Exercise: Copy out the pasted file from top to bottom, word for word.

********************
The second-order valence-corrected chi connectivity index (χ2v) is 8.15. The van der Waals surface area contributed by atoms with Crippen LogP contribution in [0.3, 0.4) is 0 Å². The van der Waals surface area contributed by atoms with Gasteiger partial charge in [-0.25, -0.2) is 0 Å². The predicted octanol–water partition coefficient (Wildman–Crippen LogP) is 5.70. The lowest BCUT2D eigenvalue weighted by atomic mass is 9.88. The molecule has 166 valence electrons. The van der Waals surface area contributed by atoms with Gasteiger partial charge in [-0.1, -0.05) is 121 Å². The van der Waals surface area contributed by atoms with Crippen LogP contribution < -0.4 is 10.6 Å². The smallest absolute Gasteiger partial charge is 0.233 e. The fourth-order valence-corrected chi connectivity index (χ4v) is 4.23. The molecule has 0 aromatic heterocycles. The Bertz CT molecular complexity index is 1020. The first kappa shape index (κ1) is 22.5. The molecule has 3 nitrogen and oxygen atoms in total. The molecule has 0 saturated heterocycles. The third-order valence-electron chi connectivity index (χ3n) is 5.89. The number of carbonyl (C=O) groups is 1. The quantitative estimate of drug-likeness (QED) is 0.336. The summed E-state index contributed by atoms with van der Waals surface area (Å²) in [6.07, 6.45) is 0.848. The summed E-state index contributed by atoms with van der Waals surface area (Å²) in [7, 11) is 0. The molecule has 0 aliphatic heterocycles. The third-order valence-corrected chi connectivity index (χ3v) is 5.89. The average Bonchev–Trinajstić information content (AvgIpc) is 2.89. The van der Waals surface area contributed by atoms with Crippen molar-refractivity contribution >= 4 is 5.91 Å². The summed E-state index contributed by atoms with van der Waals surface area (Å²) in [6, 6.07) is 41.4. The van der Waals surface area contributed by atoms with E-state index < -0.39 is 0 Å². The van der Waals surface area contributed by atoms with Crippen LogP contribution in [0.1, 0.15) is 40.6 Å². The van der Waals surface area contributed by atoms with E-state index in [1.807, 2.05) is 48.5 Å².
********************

The second-order valence-corrected chi connectivity index (χ2v) is 8.15. The van der Waals surface area contributed by atoms with Crippen LogP contribution in [0.3, 0.4) is 0 Å². The van der Waals surface area contributed by atoms with Gasteiger partial charge in [-0.25, -0.2) is 0 Å². The predicted octanol–water partition coefficient (Wildman–Crippen LogP) is 5.70. The lowest BCUT2D eigenvalue weighted by atomic mass is 9.88. The molecule has 166 valence electrons. The van der Waals surface area contributed by atoms with Gasteiger partial charge in [-0.1, -0.05) is 121 Å². The van der Waals surface area contributed by atoms with Crippen LogP contribution < -0.4 is 10.6 Å². The smallest absolute Gasteiger partial charge is 0.233 e. The fourth-order valence-corrected chi connectivity index (χ4v) is 4.23. The molecule has 0 aromatic heterocycles. The Bertz CT molecular complexity index is 1020. The first kappa shape index (κ1) is 22.5. The molecule has 3 nitrogen and oxygen atoms in total. The molecule has 0 saturated heterocycles. The third-order valence-electron chi connectivity index (χ3n) is 5.89. The number of carbonyl (C=O) groups is 1. The quantitative estimate of drug-likeness (QED) is 0.336. The summed E-state index contributed by atoms with van der Waals surface area (Å²) in [6.07, 6.45) is 0.848. The summed E-state index contributed by atoms with van der Waals surface area (Å²) in [7, 11) is 0. The molecule has 0 aliphatic heterocycles. The third-order valence-corrected chi connectivity index (χ3v) is 5.89. The average Bonchev–Trinajstić information content (AvgIpc) is 2.89. The van der Waals surface area contributed by atoms with Crippen molar-refractivity contribution >= 4 is 5.91 Å². The summed E-state index contributed by atoms with van der Waals surface area (Å²) in [6, 6.07) is 41.4. The van der Waals surface area contributed by atoms with E-state index < -0.39 is 0 Å². The van der Waals surface area contributed by atoms with Crippen LogP contribution in [0.1, 0.15) is 40.6 Å². The van der Waals surface area contributed by atoms with E-state index in [1.807, 2.05) is 48.5 Å².